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Next time you stub your toe or trap your finger in a door and you feel like screaming because the pain is so intense for about three seconds, then spare a thought for Paige Howitt.
The 23 year-old from Great Barr, Birmingham, suffers from Complex Regional Pain Syndrome (CRPS), which she was diagnosed with in 2015 and is said to cause the most pain a human can physically endure.
Due to the excruciating pain, she is forced to sleep next to a freezer filed with ice packs so that she has instant access to them. She also sleeps with a pregnancy pillow around her leg and gets an average of just four hours sleep a night due to the severity of the pain.
The pain experienced by people with the rare and incurable disease is rated on the McGill pain index chart as being worse than childbirth, amputation of a limb, breaking a bone and cancer.
Paige, a trade analyst, has spent the past six years in 24/7 agony and is now trying to raise £25,000 ($33,000) for her own hyperbaric oxygen treatment (HBOT) chamber, which would help alleviate some of her pain.
If she can't raise the money to buy the chamber, she runs the risk of having her leg amputated.
"I can't even begin to describe how hard it's been," she says. "The pain is always there, every minute of the day. It has effectively ruined my social life.
"If people want to go out and get drinks, or go to the cinema, it's almost impossible for me because the knee always has to be in certain positions to stop it being more painful.
"I can't sit on the sofa without it being propped up, and when I go to bed I have to spend hours getting comfortable.
"At any one time, my knee is either blue from the cold or red from the burning sensation, and nothing in between.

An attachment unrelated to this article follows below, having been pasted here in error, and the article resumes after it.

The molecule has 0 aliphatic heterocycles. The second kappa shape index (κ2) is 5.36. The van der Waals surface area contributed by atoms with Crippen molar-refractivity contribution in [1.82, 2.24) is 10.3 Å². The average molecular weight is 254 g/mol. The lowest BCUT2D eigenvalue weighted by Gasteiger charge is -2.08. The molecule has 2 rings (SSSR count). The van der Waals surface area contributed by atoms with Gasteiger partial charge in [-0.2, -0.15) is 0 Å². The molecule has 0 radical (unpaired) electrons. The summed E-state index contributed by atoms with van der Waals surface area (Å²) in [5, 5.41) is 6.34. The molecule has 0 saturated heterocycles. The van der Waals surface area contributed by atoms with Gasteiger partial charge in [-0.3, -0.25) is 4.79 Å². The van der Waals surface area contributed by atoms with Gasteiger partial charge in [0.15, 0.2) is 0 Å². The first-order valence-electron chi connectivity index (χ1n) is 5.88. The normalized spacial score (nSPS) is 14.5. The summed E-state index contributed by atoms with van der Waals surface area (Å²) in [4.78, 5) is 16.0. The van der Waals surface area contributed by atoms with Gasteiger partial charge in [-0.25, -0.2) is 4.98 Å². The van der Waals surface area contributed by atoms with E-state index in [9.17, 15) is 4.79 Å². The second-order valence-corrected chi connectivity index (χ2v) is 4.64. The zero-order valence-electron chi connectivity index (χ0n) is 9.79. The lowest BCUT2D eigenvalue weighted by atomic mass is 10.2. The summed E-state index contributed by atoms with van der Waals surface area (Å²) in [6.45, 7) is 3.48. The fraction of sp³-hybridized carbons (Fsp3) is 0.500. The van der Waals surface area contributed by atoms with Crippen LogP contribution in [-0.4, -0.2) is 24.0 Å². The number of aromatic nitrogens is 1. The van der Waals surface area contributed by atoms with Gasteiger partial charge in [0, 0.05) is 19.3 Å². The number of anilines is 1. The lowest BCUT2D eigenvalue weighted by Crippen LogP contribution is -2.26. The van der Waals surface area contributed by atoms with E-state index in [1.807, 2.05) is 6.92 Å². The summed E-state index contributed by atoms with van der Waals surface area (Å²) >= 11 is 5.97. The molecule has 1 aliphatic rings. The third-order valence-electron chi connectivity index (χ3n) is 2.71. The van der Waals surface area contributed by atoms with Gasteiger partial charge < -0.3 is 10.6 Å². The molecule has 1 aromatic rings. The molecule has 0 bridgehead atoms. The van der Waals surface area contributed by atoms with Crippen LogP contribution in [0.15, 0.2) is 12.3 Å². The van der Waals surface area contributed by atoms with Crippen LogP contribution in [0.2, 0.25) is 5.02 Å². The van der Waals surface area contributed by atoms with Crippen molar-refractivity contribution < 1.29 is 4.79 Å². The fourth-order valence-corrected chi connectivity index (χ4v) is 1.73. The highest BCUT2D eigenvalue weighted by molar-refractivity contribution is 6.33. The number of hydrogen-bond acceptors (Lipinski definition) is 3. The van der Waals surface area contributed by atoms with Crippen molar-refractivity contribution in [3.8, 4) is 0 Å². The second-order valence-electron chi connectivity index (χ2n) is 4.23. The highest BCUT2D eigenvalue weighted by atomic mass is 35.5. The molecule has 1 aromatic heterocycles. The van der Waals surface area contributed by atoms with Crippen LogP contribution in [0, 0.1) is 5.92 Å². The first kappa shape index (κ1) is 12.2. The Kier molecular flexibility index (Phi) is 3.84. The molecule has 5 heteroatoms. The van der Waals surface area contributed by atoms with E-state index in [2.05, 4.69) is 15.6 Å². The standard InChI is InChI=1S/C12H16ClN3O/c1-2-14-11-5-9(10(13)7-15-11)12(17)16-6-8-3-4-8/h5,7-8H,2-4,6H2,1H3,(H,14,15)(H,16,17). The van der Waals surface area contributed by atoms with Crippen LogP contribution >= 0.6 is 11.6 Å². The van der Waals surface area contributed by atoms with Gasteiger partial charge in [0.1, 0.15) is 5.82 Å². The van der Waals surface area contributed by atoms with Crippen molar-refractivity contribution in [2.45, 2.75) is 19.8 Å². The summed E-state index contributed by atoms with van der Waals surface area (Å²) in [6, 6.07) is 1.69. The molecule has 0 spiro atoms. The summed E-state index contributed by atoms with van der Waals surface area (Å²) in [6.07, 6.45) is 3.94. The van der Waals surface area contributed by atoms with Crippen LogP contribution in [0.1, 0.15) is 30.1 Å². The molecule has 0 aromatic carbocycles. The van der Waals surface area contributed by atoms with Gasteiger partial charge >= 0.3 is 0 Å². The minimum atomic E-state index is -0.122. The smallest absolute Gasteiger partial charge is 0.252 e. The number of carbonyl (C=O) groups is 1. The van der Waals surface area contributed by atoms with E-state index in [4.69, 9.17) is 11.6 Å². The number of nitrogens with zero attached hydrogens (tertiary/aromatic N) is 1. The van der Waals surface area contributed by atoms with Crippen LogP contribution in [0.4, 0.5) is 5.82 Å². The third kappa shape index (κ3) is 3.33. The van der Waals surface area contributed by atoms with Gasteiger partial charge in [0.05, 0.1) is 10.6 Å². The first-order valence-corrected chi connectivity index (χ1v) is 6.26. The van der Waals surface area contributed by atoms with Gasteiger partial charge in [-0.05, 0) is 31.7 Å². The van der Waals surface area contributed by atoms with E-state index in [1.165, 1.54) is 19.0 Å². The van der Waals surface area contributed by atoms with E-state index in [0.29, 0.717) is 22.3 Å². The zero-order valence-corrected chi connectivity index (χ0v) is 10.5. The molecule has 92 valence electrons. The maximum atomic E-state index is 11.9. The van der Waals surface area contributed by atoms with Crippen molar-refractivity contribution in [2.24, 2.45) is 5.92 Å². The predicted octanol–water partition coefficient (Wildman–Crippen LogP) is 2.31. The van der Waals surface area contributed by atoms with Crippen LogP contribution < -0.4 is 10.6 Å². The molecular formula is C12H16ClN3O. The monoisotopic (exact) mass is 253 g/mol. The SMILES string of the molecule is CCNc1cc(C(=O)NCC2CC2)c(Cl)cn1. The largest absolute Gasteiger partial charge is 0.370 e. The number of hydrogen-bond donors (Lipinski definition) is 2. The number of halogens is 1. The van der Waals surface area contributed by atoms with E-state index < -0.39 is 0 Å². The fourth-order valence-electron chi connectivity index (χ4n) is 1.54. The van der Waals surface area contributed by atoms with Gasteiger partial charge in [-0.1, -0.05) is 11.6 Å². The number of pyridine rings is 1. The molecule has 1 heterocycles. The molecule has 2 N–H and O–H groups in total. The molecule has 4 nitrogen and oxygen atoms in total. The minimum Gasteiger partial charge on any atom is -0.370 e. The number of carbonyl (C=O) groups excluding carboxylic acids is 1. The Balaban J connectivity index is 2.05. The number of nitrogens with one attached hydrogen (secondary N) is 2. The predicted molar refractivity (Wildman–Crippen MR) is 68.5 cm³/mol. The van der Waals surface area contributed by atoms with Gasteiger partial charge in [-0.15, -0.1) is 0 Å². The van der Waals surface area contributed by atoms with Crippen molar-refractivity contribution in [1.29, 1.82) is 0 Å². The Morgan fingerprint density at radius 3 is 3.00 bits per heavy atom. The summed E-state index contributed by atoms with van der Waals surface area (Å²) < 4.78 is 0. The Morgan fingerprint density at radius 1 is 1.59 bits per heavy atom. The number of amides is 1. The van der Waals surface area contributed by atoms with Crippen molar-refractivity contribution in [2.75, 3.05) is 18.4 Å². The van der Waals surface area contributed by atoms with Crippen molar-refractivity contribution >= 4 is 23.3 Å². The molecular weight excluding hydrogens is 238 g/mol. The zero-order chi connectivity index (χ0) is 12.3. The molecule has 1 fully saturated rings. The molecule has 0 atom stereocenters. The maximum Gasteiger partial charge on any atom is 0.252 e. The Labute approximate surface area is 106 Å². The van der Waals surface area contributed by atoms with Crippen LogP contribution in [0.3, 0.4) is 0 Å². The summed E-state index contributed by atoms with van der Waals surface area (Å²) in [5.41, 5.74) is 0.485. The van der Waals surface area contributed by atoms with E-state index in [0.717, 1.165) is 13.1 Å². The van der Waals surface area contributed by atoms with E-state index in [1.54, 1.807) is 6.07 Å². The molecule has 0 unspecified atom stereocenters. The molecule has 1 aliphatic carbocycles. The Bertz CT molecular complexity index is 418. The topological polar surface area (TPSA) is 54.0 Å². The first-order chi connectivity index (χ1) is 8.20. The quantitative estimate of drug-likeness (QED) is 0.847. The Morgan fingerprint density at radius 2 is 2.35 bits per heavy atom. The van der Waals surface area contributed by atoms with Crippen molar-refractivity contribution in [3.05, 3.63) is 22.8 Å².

"Apparently, according to the McGill Pain Scale, my pain is described as being 'above childbirth', which I obviously can't comment on because I haven't had any children.
"But what's really difficult is just the fact that the pain is never not there, and in that respect I would much rather have the pain of pregnancy.
"I suffer from depression and anxiety due to it, every day I want to give up knowing I'm out of options.
"I've hit rock bottom."
Paige says the ordeal began in 2011, when she had an operation to realign her left kneecap. Due to complications, she was later diagnosed with CRPS Type Two.
Paige initially tried physiotherapy and a programme of desensitisation to help her adapt to the pain, but recently started going to the Wolverhampton MS Therapy Centre for specialist treatment in a hyperbaric oxygen chamber.
The chamber works by effectively enhancing the body's natural healing process by inhaling 100 percent oxygen for around an hour.
She was initially 'amazed' by the effects of the treatment, which severely reduced the level of pain she was in. After going for 20 consecutive days, was told to come back two or three times a week.
Due to financial pressures and the stress of travelling, however, she had to give up going to the centre and so is looking to raise cash for her own chamber. A Just Giving page has been set up, which you can find here.
"The problem is that I just can't handle the pain, and there is no known cure or way to fix it," she said. "I effectively have two opinions - to either raise money for my own machine, or to have my leg amputated.
"CRPS has changed so much of my life and has took away my dreams. I need some sort of hope and relief and having a HBOT chamber at home can give me that."
Words: Mischa Pearlman
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